That said, Cruise just announced that it has secured a $5 billion line of credit from GM’s finance department. This is big money.
For context, a $500 million venture capital (VC) raise would be massive for an early stage self-driving company. Cruise is effectivity taking in 10 times that amount here.
What’s more, Cruise already has over $5 billion in cash on its balance sheet from its last VC raise. That gives it $10 billion+ to invest in developing its self-driving technology.
Part of this funding will go toward building 100 prototypes of Cruise’s first product called Origin. These are autonomous passenger shuttles with no front or back.
As a reminder, Cruise struck a deal with the Dubai Roads and Transport Authority (RTA) to launch a self-driving taxi service in Dubai by 2023 using these vehicles. That will be the Origin’s debut in less than two years’ time.
Clearly, Cruise has an aggressive road map to launching its self-driving technology.
Meanwhile, GM announced that it will increase its investment in electric vehicles (EVs) and self-driving technology to $35 billion by 2025. That’s a 30% increase over the company’s previous plans.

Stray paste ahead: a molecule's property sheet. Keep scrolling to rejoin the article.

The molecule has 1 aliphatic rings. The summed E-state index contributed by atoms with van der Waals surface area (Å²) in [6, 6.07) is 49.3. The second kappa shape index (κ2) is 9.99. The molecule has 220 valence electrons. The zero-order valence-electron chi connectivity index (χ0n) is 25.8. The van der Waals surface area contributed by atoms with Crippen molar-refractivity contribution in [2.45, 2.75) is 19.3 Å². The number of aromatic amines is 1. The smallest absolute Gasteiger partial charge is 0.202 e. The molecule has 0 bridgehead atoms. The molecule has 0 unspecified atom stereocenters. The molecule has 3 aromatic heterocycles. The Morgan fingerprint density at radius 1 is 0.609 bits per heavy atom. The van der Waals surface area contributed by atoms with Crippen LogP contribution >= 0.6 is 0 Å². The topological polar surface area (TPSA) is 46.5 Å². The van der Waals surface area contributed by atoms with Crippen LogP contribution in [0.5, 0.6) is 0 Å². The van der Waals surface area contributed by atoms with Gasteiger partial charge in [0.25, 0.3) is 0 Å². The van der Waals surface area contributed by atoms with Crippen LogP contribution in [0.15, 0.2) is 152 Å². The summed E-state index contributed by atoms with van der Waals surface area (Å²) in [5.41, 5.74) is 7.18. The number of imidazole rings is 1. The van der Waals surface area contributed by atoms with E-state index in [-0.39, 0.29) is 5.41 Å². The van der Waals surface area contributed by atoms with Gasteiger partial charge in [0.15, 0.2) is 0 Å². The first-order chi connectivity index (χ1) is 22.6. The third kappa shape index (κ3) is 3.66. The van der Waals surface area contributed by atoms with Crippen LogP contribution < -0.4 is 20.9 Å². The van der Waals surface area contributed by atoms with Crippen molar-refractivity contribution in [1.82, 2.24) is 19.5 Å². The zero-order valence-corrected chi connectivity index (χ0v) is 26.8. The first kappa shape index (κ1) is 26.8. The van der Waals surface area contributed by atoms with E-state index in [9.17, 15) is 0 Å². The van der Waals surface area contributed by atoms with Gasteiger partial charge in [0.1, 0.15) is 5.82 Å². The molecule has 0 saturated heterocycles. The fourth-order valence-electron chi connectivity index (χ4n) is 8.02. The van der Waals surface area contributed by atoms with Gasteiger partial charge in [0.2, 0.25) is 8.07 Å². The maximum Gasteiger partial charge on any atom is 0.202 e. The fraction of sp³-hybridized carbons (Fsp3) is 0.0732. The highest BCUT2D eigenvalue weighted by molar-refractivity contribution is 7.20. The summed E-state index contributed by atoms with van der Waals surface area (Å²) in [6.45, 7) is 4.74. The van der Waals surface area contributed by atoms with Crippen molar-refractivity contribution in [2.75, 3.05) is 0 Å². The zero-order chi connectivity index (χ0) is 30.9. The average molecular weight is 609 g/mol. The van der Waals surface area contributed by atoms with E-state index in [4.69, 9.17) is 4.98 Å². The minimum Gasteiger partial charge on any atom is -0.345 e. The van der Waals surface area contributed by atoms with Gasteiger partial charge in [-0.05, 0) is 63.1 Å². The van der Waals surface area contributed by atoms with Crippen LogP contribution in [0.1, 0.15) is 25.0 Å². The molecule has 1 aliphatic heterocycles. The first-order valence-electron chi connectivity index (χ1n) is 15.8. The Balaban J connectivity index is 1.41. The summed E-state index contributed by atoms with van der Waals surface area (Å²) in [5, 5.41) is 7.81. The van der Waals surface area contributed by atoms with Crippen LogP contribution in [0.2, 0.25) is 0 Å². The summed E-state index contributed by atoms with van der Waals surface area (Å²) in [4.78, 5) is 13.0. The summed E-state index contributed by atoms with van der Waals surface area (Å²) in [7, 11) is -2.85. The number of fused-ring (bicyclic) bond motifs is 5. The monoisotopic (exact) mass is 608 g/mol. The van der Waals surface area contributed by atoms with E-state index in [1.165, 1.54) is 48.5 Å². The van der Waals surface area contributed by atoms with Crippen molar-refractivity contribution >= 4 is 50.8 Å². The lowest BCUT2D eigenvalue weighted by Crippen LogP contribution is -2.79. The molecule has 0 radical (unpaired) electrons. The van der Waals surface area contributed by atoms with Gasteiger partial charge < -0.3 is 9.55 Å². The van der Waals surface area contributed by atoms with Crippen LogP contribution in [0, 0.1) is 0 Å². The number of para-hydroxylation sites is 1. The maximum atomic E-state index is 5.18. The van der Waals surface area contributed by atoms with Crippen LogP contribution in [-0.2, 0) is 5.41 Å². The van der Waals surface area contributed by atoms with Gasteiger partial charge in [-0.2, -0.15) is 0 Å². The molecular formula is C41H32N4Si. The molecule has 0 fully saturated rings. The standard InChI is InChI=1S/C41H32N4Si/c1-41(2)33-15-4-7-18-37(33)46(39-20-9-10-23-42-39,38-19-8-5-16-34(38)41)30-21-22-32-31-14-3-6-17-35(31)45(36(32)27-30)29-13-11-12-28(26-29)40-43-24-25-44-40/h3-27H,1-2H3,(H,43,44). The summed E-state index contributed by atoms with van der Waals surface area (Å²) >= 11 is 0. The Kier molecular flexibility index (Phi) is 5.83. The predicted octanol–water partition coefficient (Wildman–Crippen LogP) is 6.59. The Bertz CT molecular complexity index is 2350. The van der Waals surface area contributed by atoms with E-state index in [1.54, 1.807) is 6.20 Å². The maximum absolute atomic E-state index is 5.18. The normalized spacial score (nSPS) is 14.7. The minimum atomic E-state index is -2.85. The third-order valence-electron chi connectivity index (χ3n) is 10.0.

None of this is a coincidence.
GM thinks that it can leverage and scale the technology that Cruise is developing in an effort to be a major player in the EV and self-driving space.
And make no mistake about it… This is all a last-ditch effort to catch up with Tesla in the U.S. market.
Tesla is years – probably more than half a decade – ahead of the legacy carmakers like GM. GM knows this. And it knows that aggressive investment in technology is its only hope to catch up.
Regular readers already know that my bet is on Tesla and its master plan go here for more details. But the developments with Cruise are absolutely worth keeping an eye on.
And if GM’s stake in Cruise is in fact now less than 50%, it could spin itself out into a publicly traded company in the near future.
Google is also taking aim at Tesla…
Along similar lines as Cruise, Google’s autonomous driving division, Waymo, just raised another $2.5 billion in a late-stage VC round.
The round featured an impressive cast of investors that included Andreessen Horowitz and Tiger Global Management. And here’s what really caught my eye – Google’s parent company Alphabet led the funding round.
When a company leads a VC round, that typically means that it took at least half of the funding round for itself. This implies that Alphabet just invested at least $1.25 billion into Waymo.